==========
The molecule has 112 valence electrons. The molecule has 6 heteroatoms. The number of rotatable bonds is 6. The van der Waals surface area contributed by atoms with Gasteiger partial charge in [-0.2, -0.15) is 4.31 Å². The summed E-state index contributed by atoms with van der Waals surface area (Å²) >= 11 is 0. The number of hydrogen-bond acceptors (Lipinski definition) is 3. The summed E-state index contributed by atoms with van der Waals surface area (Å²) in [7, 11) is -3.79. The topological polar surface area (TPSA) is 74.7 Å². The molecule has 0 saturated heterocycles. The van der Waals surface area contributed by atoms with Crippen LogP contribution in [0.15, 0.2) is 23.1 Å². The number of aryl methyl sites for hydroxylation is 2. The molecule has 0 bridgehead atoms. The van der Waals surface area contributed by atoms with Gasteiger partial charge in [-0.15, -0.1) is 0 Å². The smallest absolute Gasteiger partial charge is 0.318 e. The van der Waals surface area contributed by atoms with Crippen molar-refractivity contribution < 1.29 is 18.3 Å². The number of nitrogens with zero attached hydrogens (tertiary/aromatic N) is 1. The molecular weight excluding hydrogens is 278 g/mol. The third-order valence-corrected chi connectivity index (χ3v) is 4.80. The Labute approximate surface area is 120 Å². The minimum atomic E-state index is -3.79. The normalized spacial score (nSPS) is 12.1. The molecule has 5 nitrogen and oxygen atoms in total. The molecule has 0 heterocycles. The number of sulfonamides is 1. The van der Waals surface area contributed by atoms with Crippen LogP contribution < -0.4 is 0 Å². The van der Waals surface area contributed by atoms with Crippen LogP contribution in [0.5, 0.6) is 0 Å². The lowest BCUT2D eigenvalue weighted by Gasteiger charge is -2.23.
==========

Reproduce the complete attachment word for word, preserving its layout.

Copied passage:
The molecule has 112 valence electrons. The molecule has 6 heteroatoms. The number of rotatable bonds is 6. The van der Waals surface area contributed by atoms with Gasteiger partial charge in [-0.2, -0.15) is 4.31 Å². The summed E-state index contributed by atoms with van der Waals surface area (Å²) >= 11 is 0. The number of hydrogen-bond acceptors (Lipinski definition) is 3. The summed E-state index contributed by atoms with van der Waals surface area (Å²) in [7, 11) is -3.79. The topological polar surface area (TPSA) is 74.7 Å². The molecule has 0 saturated heterocycles. The van der Waals surface area contributed by atoms with Crippen LogP contribution in [0.15, 0.2) is 23.1 Å². The number of aryl methyl sites for hydroxylation is 2. The molecule has 0 bridgehead atoms. The van der Waals surface area contributed by atoms with Gasteiger partial charge in [-0.15, -0.1) is 0 Å². The smallest absolute Gasteiger partial charge is 0.318 e. The van der Waals surface area contributed by atoms with Crippen molar-refractivity contribution < 1.29 is 18.3 Å². The number of nitrogens with zero attached hydrogens (tertiary/aromatic N) is 1. The molecular weight excluding hydrogens is 278 g/mol. The third-order valence-corrected chi connectivity index (χ3v) is 4.80. The Labute approximate surface area is 120 Å². The minimum atomic E-state index is -3.79. The normalized spacial score (nSPS) is 12.1. The molecule has 5 nitrogen and oxygen atoms in total. The molecule has 0 heterocycles. The number of sulfonamides is 1. The van der Waals surface area contributed by atoms with Crippen LogP contribution < -0.4 is 0 Å². The van der Waals surface area contributed by atoms with Crippen LogP contribution in [0.5, 0.6) is 0 Å². The lowest BCUT2D eigenvalue weighted by Gasteiger charge is -2.23.